It’s long been established that men and women can be friends. But a new study suggests the more compelling question is: Should they?
Researchers from the University of Wisconsin-Eau Claire plumbed the opposite-sex relationships of more than 400 adults, ranging in age from 18 to 52, and found attraction was both common and potentially costly. Across all but one demographic, in fact, the more attracted a person was to their friend, the less satisfied they were with their current romantic relationship.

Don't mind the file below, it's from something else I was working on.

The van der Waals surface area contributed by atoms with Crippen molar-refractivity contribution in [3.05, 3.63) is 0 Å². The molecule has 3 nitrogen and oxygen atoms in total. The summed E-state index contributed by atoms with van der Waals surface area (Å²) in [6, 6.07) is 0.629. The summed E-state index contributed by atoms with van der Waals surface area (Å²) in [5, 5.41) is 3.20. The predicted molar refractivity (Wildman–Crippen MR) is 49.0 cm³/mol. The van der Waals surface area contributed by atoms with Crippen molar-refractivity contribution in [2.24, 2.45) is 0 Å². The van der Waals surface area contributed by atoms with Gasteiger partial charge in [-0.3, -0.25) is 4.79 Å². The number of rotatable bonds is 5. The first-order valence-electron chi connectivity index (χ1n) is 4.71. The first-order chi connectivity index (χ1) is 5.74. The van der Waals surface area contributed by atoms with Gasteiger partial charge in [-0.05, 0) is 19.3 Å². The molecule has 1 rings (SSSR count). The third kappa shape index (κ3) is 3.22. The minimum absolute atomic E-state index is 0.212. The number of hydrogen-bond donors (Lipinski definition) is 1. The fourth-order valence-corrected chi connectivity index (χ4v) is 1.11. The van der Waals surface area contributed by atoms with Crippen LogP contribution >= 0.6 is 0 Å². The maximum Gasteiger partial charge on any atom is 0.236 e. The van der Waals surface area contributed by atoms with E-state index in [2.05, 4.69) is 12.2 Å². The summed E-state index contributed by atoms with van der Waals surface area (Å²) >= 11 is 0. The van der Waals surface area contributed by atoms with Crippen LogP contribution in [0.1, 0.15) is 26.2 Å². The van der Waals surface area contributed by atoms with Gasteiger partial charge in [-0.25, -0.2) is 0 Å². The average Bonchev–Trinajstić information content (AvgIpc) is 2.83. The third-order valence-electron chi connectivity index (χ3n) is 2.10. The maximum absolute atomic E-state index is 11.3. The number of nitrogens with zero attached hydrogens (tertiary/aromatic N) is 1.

“Attraction in friendship is happening, and it’s persistent,” says lead author April Bleske-Rechek, associate professor of psychology.
“I’d venture to say, based on all our data, that in the majority of [opposite-sex] friendships there’s at least a low level of attraction. And if it’s coming more from one friend than the other, it’s probably the guy.”
Because opposite-sex friendships are a novel concept, evolutionarily speaking, Bleske-Rechek believes people’s…
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